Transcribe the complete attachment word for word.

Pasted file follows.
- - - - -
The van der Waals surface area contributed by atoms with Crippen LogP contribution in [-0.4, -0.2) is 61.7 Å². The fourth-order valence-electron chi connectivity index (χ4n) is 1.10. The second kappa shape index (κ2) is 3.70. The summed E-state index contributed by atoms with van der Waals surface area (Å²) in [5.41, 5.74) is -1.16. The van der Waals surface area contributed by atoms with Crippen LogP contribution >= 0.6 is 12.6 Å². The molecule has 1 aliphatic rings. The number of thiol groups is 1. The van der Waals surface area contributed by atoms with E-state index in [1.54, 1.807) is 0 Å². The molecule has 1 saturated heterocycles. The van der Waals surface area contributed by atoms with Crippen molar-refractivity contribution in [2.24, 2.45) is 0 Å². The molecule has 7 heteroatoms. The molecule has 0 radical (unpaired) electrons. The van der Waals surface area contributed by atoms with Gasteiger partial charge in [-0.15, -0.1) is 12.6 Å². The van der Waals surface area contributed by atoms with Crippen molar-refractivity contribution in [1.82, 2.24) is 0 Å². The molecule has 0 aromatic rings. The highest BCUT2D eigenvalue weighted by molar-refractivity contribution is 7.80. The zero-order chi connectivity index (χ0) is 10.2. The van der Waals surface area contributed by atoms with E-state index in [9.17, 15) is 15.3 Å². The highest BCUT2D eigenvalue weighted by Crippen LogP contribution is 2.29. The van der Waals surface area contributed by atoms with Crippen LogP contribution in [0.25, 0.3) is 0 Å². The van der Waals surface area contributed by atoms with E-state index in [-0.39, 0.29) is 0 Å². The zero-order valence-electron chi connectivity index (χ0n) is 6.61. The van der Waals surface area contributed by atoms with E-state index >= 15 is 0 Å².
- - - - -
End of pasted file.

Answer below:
The van der Waals surface area contributed by atoms with Crippen LogP contribution in [-0.4, -0.2) is 61.7 Å². The fourth-order valence-electron chi connectivity index (χ4n) is 1.10. The second kappa shape index (κ2) is 3.70. The summed E-state index contributed by atoms with van der Waals surface area (Å²) in [5.41, 5.74) is -1.16. The van der Waals surface area contributed by atoms with Crippen LogP contribution >= 0.6 is 12.6 Å². The molecule has 1 aliphatic rings. The number of thiol groups is 1. The van der Waals surface area contributed by atoms with E-state index in [1.54, 1.807) is 0 Å². The molecule has 1 saturated heterocycles. The van der Waals surface area contributed by atoms with Crippen molar-refractivity contribution in [2.24, 2.45) is 0 Å². The molecule has 7 heteroatoms. The molecule has 0 radical (unpaired) electrons. The van der Waals surface area contributed by atoms with Gasteiger partial charge in [-0.15, -0.1) is 12.6 Å². The van der Waals surface area contributed by atoms with Crippen molar-refractivity contribution in [1.82, 2.24) is 0 Å². The molecule has 0 aromatic rings. The highest BCUT2D eigenvalue weighted by molar-refractivity contribution is 7.80. The zero-order chi connectivity index (χ0) is 10.2. The van der Waals surface area contributed by atoms with E-state index in [9.17, 15) is 15.3 Å². The highest BCUT2D eigenvalue weighted by Crippen LogP contribution is 2.29. The van der Waals surface area contributed by atoms with Crippen LogP contribution in [0.25, 0.3) is 0 Å². The van der Waals surface area contributed by atoms with E-state index in [-0.39, 0.29) is 0 Å². The zero-order valence-electron chi connectivity index (χ0n) is 6.61. The van der Waals surface area contributed by atoms with E-state index >= 15 is 0 Å².